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damaged baby fruit trees

Posted by angelanels Eastern WA (My Page) on
Thu, Aug 7, 14 at 13:33

The deer ate many of the leaves on my baby green gage plum and one of my cherry trees . . .

And these gross tiny green caterpillars ate much of the leaves on my baby apple trees while we were on vacation. Sprayed with spinosad and the caterpillars seem to be all dead (this is one week later), but---

Is there anything I can do at this point to help my damaged trees? I planted them a few months ago, and they were growing so well, leafing out very full and looking great until this point!

Any effective deer repellent (does the raw egg spray work?) that does not require a high fence?? This is a small front yard and I can't do a big fence. Can't wait for hunting season around here . . . !

Thank you for any help!


Follow-Up Postings:

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RE: damaged baby fruit trees

I know deer absolutely savor cherry tree leaves, but I never had much of a problem with the other fruits. They might sample the apple leaves, but then move on to something else that is better. The cherry trees they will clean all the leaves off. Cherry leaves must be mighty tasty.

I made ~3' diameter cylindrical fence cages by wrapping 10' of wire weld fence around the tree and wiring it together. Then I anchored a few spots to the ground at the bottom. I remove the cages when the tree are tall enough to be mostly out of reach for the deer. If you have dwarf trees, they might never be out reach from the deer.

I never tried the putrefying deer repellent sprays. It sounded like too much of hassle to spray the trees all the time.

This post was edited by nyRockFarmer on Thu, Aug 7, 14 at 20:22


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RE: damaged baby fruit trees

Woven wire fencing cages should work. I use 6x6" concrete reinforcing wire mesh. Stiff enough to stand on its own and it rusts, so it blends in more.

Fish emulsion spray generally keeps deer away, but it needs to be renewed after rains or after a few days when it smell goes down. (It may drive some people off too)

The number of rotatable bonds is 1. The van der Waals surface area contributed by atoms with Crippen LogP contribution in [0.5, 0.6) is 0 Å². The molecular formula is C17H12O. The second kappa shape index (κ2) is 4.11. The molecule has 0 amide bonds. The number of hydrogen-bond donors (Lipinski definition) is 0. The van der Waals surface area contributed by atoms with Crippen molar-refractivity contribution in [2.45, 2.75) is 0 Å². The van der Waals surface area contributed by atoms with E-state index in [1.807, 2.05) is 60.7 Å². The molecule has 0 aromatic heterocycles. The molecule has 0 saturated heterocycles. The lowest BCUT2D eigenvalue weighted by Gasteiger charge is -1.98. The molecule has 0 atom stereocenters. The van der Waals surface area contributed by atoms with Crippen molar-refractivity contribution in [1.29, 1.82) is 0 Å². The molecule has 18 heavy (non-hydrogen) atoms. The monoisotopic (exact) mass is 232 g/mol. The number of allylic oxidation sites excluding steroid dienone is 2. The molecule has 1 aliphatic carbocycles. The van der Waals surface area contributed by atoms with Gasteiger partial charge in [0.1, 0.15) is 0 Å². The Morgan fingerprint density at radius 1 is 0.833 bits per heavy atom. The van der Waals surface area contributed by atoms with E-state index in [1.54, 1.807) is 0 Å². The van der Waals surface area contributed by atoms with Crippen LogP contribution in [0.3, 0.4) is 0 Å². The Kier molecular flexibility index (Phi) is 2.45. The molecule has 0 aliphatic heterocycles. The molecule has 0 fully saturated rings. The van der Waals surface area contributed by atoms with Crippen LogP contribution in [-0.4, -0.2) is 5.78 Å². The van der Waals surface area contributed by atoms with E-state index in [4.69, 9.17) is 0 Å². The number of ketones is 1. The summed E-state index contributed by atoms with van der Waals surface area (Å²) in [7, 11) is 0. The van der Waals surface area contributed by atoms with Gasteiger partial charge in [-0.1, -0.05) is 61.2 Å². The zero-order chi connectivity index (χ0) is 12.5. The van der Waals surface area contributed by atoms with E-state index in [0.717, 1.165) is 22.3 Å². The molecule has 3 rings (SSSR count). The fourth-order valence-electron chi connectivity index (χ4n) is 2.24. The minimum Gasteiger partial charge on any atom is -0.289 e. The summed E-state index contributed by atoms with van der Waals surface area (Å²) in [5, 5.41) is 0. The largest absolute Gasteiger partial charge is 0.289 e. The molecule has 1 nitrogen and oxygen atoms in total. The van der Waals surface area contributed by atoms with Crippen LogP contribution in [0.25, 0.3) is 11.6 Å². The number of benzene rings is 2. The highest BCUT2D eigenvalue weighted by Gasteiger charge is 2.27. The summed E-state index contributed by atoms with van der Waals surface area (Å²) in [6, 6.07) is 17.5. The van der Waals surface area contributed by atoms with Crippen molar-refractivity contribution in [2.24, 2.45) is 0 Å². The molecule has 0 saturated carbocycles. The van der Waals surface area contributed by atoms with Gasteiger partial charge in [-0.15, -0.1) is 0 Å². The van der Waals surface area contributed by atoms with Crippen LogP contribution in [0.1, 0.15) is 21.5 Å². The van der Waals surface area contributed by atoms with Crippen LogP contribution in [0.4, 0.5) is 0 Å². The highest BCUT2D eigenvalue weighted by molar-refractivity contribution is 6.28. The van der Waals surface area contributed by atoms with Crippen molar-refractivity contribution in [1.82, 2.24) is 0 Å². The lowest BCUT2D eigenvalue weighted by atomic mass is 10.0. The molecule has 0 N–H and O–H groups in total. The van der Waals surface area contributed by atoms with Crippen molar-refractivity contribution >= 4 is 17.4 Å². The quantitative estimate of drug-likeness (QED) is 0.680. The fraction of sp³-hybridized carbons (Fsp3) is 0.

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RE: damaged baby fruit trees

I use a time-sensitive motion sensor high-pressure automatic water repellent for my valuables. I have it connected to a 50g water barrel for passive heating the greenhouse, but it connects to the tap too. It works wonderfully, even the squirrels have stopped burrying weed nuts and uprooting the bonsai. It works on the turkeys too. I got mine cheap from Guangzhou, China on Ebay, like 10$. It's like a 2-month delivery tho, as is pretty much everything from China.


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RE: damaged baby fruit trees

My deer will eat the leaves off any of my fruit trees. They haven't hit the hazelnuts, but I'm not confident that they wouldn't.

I just string netting throughout the tree and it works great for mine. Mine do have tons else to eat in my woods, near the orchard, etc so they aren't actually hungry, though. I don't know if it would work under severe deer pressure. Mine just like the buffet and try whatever I'm growing first because they've learned that I plant cool stuff ;)


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RE: damaged baby fruit trees

I've been lucky I have never had a problem with deer eating my trees. Though they have almost killed a couple by rubbing on them. They actually bed down underneath them. Though they have some much to eat that they leave the trees alone.


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RE: damaged baby fruit trees

just wait, insteng.
I went years with no problems due to deer - plenty of open country, woodlands, corn & soybean fields around here.
Allowed two fawns, orphaned when their dam died in the EHD oubreak of 2007, to grow up in the orchard. Even though I harvested one of them that fall, I now have deer in the orchard every night. Uncaged, mulberries have not a chance to survive - they eat every leaf as soon as it emerges. There's not a pear or apple below their reach anywhere in my orchard at this moment. I have to cage young blueberries to prevent the deer & rabbits from consuming them, and strawberries have to be fenced in - the plants are like candy to deer.
Buck rubs...a problem every fall.
Between myself, my boys, and a friend who hunts here...I'm convinced that we can't kill enough of the hooved rats during the skimpy little hunting season here to make a dent in the population.


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